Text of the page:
“Do you read me? Over.”
“Loud and clear. Over.”
She put her finger back on the message
button, pressed it down and said, “What are you
doing? Over.” She lay back on the bed, staring at
the white ceiling, listening to the static against her
ear, until the plastic talked again.
“Not much. Over.” From inside the
red house next door, her friend’s voice was
traveling through the magic of walkie-talkies.
Beulah held the machine back to her
mouth. “We should do something. I’m going to
pretend my bed is a boat. Over.” She sat up and
stared out the window facing the ocean. The gray
waves rolled out for thousands of miles towards
Japan, a long way for the mattress to row.
“I can see you out my window,” the
voice in the toy said. “Over.”
There was her neighbor, framed in
Beulah’s other window, waving to her from another
Beulah chopped up and down on the
bed, springing back and forth, letting the invisible
waves get really bad before she picked up the
walkie-talkie again. “The storm’s hitting,” she
A loud pirate voice crunched out of
the little speaker, “What are you doing?” It hollered,
“Get off this channel!”
“Why should I?” Beulah snapped and
crouched, waiting for the reply.
It didn’t take long. “Listen, Buckethead.
“You shut up!” Beulah’s friend
Beulah bounced and joined in, “You
His answer was garbled with curses.
From somewhere far out at sea he swore through
their children yells. They were both laughing,
cursing back at him, unleashing their vocabularies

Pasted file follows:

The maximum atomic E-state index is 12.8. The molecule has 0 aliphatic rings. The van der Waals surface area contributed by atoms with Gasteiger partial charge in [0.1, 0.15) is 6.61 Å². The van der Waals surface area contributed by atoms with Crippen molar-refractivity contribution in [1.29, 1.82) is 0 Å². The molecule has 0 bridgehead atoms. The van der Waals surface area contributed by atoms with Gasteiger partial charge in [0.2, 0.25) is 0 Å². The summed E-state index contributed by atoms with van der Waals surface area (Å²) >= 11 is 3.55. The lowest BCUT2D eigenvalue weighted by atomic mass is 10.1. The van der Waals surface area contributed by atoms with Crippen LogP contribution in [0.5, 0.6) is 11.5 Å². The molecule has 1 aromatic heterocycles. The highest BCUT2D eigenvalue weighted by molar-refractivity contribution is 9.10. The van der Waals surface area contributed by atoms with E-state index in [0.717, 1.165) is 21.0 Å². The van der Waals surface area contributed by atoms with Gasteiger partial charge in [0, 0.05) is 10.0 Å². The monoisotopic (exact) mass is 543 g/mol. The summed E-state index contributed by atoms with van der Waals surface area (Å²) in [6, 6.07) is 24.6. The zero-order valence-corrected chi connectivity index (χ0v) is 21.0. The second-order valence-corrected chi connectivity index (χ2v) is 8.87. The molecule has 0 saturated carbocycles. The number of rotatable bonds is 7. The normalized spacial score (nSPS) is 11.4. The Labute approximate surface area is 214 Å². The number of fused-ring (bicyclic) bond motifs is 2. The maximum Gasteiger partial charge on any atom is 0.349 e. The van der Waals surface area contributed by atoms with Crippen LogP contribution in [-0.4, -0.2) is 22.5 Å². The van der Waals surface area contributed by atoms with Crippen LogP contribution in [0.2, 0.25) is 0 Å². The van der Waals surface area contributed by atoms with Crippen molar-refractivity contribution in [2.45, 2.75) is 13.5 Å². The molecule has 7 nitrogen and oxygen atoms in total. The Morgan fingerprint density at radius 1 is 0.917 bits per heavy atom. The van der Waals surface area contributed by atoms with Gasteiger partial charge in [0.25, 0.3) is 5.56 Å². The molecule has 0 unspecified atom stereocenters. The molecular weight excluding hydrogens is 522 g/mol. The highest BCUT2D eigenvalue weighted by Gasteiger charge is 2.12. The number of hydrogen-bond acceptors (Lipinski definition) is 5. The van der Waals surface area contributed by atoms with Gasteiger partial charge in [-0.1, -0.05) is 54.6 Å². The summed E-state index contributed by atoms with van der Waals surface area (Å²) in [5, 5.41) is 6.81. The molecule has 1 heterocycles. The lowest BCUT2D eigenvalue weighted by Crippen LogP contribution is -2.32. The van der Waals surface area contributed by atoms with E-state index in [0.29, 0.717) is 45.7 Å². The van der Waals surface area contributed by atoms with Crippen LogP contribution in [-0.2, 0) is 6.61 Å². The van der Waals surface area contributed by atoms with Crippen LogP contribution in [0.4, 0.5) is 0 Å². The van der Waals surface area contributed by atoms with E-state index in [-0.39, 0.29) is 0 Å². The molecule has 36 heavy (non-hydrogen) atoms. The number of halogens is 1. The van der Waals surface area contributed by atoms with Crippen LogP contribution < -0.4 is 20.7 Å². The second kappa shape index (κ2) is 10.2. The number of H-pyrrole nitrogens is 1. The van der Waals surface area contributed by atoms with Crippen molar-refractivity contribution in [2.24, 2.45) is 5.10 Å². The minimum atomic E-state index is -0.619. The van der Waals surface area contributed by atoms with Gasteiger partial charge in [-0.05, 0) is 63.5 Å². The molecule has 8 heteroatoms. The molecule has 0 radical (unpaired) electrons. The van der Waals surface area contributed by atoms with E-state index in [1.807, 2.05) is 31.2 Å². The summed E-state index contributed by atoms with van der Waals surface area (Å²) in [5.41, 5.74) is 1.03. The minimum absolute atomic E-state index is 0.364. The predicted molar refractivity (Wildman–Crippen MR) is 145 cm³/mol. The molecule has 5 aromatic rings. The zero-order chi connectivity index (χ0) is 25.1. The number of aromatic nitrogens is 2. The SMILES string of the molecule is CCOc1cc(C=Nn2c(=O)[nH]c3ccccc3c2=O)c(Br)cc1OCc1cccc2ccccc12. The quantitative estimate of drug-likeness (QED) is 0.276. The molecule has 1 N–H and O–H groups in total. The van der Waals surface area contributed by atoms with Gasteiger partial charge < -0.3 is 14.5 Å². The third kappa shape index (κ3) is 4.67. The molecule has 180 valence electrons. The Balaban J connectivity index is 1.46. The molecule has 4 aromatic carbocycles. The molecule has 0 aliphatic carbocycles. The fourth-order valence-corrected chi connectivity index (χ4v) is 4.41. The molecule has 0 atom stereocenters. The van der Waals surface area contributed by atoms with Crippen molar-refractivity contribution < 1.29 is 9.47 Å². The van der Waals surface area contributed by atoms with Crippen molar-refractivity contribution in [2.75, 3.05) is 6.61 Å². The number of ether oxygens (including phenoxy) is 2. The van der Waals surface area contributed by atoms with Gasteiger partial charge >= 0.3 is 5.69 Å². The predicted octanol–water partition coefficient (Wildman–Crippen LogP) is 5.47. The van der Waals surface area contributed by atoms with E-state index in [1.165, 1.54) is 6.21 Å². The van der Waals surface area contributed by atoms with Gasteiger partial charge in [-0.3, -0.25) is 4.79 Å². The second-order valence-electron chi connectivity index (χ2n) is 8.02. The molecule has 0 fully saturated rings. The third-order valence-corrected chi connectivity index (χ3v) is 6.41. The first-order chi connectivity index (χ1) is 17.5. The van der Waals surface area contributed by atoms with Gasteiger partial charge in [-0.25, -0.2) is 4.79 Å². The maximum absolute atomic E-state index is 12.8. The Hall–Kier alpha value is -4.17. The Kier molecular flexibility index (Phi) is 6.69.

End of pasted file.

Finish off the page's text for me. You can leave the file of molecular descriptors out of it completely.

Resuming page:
and inventing new words to get him.
Beulah stared at the sea.
Then the music began to play, spinning
out of her walkie-talkie.
Her feet started tingling, Beulah felt
the sound filling her up inside like poured in water.
The window facing the Pacific flew open and the
drapes blew out like leaves disappearing fast
across the ocean. She clawed at her walkie-talkie
but couldn’t turn it off. The music got louder and
louder, even with it jammed under the pillow.
Screaming didn’t stop it either. The sound
danced inside of her, freezing, rattling her bones,
Just like balloons, her feet rose off
the covers, lifting her legs up. The blankets were
dragging loose. She pinched the edge of the
mattress, doing a headstand, struggling to hold
onto the headboard. Her body tied itself in knots
around the metal spokes, fighting the musical
Looking over her shoulder, Beulah
could see the frothing ocean, waves like hands
pulling a line to her. And through all the loud,
she could hear something else.
With terrible kicking and shouting,
Beulah’s friend levitated out of the red house,
over the lawn, the picket fence and steep
blackberried cliff and sailed out of sight.
A mouth closing, the window shut
slowly and all the hungry pull gave way to
quietness as the music stopped, returning
the room to stillness.
Beulah fell back onto the softness,
shot a hand under the pillow and smashed the
walkie-talkie into pieces all over the wooden
This story was written in 1993
and appeared in my magazine
PIE IN THE SKY, #21.
It was inspired by a real life
episode in Maine when
my cousin and I tuned into
a lobster boat with our walkie-talkies.
For the past year I've been compiling
a book of short stories, already 250 pages,
hopefully a publisher will soon appear.
(My friend Aaron Gunderson
drew the scary title page tough,
sad to say I made the cowboy cover,
1993 was a rough year.)